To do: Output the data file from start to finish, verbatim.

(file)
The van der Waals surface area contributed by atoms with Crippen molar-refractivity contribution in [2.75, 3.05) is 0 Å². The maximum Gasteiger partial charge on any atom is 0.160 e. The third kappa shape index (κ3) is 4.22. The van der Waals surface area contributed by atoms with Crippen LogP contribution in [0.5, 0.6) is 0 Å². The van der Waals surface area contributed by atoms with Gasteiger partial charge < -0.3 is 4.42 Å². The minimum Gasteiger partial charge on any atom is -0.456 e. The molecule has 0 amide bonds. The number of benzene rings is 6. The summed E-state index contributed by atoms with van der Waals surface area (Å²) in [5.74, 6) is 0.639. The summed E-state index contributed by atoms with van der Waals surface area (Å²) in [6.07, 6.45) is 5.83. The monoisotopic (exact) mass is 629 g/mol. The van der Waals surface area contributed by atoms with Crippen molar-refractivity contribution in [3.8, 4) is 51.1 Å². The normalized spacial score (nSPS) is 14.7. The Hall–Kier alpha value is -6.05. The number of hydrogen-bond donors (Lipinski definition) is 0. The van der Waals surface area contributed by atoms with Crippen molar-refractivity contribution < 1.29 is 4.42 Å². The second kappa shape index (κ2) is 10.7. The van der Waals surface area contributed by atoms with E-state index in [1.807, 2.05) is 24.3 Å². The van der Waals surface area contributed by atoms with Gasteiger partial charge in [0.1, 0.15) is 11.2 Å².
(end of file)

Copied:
The van der Waals surface area contributed by atoms with Crippen molar-refractivity contribution in [2.75, 3.05) is 0 Å². The maximum Gasteiger partial charge on any atom is 0.160 e. The third kappa shape index (κ3) is 4.22. The van der Waals surface area contributed by atoms with Crippen LogP contribution in [0.5, 0.6) is 0 Å². The van der Waals surface area contributed by atoms with Gasteiger partial charge < -0.3 is 4.42 Å². The minimum Gasteiger partial charge on any atom is -0.456 e. The molecule has 0 amide bonds. The number of benzene rings is 6. The summed E-state index contributed by atoms with van der Waals surface area (Å²) in [5.74, 6) is 0.639. The summed E-state index contributed by atoms with van der Waals surface area (Å²) in [6.07, 6.45) is 5.83. The monoisotopic (exact) mass is 629 g/mol. The van der Waals surface area contributed by atoms with Crippen molar-refractivity contribution in [3.8, 4) is 51.1 Å². The normalized spacial score (nSPS) is 14.7. The Hall–Kier alpha value is -6.05. The number of hydrogen-bond donors (Lipinski definition) is 0. The van der Waals surface area contributed by atoms with Crippen molar-refractivity contribution < 1.29 is 4.42 Å². The second kappa shape index (κ2) is 10.7. The van der Waals surface area contributed by atoms with E-state index in [1.807, 2.05) is 24.3 Å². The van der Waals surface area contributed by atoms with Gasteiger partial charge in [0.1, 0.15) is 11.2 Å².